The thing about the five is strange, but actually we have a handshake that doesn’t really require a handshake. It was convenient enough that we are still able to maintain it.

At 24, I am now able to play at the highest level, and it is something that I can never take for granted. When I have the opportunity to play, I want to be part of it. This is why I’m here. My love of the game.

I think there are many variables to consider when deciding whether to play. Everyone has their own life to live, their own situation. Age is a variable, financial status is a variable family situation: everyone plays in it. So everyone’s situation is different and in the end players will do what’s in their best interest.

Let’s talk about these situations. Many guys, when you go to the baseball field, we are trying to do our job, we are trying to have fun playing, but we definitely communicate about the sports climate, the way some players give up, some players are joining, and some players are in somehow on the fence. This is definitely part of the discussion, since this is the nature of the world right now, we are just an extension of that world and all that is going on in it.

Many things have changed in the world in recent months. The Video by George Floyd, it was so hard to watch, man. Frustrating and painful, because you know we have been talking about these things for a long time now, so for this type of injustice, continuing to happen comes out as a lack of treatment.

That video. Did you know it would be what we considered the last straw before it got really serious.

Atlanta is really passionate about protesting justice. I was unable to cope with the protests, but we did some things. Some of my friends and I made posters and tried to put them around the city. They said “I LOVE EVERYTHING”, with golden letters. We put posters around the city, trying to spread the message.

In the minor leagues, my double A team was in the playoffs and we were in Tulsa, Okla. From the stands, the fans of the other team teased me a little but it seemed normal, fun, because I was doing well. Then I went back to the locker room and there was a ball in my locker and when I looked at it I saw that someone had written something. It said: “Learn to swim”[unriferimentoaa[areferencetoa[unriferimentoaa[areferencetoaracist trope that blacks have difficulty swimming because of their physiology].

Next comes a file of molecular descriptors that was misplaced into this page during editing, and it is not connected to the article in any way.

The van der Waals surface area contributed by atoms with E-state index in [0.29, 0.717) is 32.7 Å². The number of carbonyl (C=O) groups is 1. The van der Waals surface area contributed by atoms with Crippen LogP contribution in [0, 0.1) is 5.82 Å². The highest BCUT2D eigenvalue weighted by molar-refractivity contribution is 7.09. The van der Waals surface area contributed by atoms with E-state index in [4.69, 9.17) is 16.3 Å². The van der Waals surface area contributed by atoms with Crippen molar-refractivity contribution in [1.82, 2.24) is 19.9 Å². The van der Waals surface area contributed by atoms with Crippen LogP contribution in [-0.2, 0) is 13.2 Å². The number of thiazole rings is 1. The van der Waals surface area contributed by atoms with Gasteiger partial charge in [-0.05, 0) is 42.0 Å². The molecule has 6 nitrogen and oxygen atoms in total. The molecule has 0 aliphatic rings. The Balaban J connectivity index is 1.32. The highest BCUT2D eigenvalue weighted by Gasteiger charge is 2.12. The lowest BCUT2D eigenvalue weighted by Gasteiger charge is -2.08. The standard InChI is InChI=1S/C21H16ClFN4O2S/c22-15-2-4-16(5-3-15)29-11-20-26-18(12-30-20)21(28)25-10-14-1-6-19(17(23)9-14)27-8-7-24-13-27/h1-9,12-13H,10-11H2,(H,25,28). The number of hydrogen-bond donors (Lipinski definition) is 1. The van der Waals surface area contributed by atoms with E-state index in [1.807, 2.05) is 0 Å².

What a point. I asked an African American teammate if he knew where the ball came from and had no idea. I asked some of my white teammates and they said they had no idea. I threw that ball in the trash and never raised it again.

Of course it made me suspicious. Not many people had access to that locker room. Was he a teammate? Was he a club house worker? I think it simply warns you socially where you cannot simply open up to everyone as you would think. You realize that everyone will not take care of you as you might think.

Since the start of the protests, the Mariners have been fantastic. A lot of teammates, coaches and staff checked in with me, people from all backgrounds. It was encouraging to be able to feel a sense of community, to get support for talking about situations that, to be honest, we African American baseball players would probably never have talked about before.

You don’t necessarily need to please everyone, but you have to give them respect. Growing up, this is what my parents preached. I’ve always tried to live with it.

I try not to watch the race and see if I can establish a good connection with someone. If I can establish a good connection with someone, then we can be friends. Unless you give me a reason to think that my race is doing something negative for you or your perception of me, I will not simply assume that it is. I will always try to establish good connections with people of all backgrounds and try to give everyone the benefit of the doubt.

Source link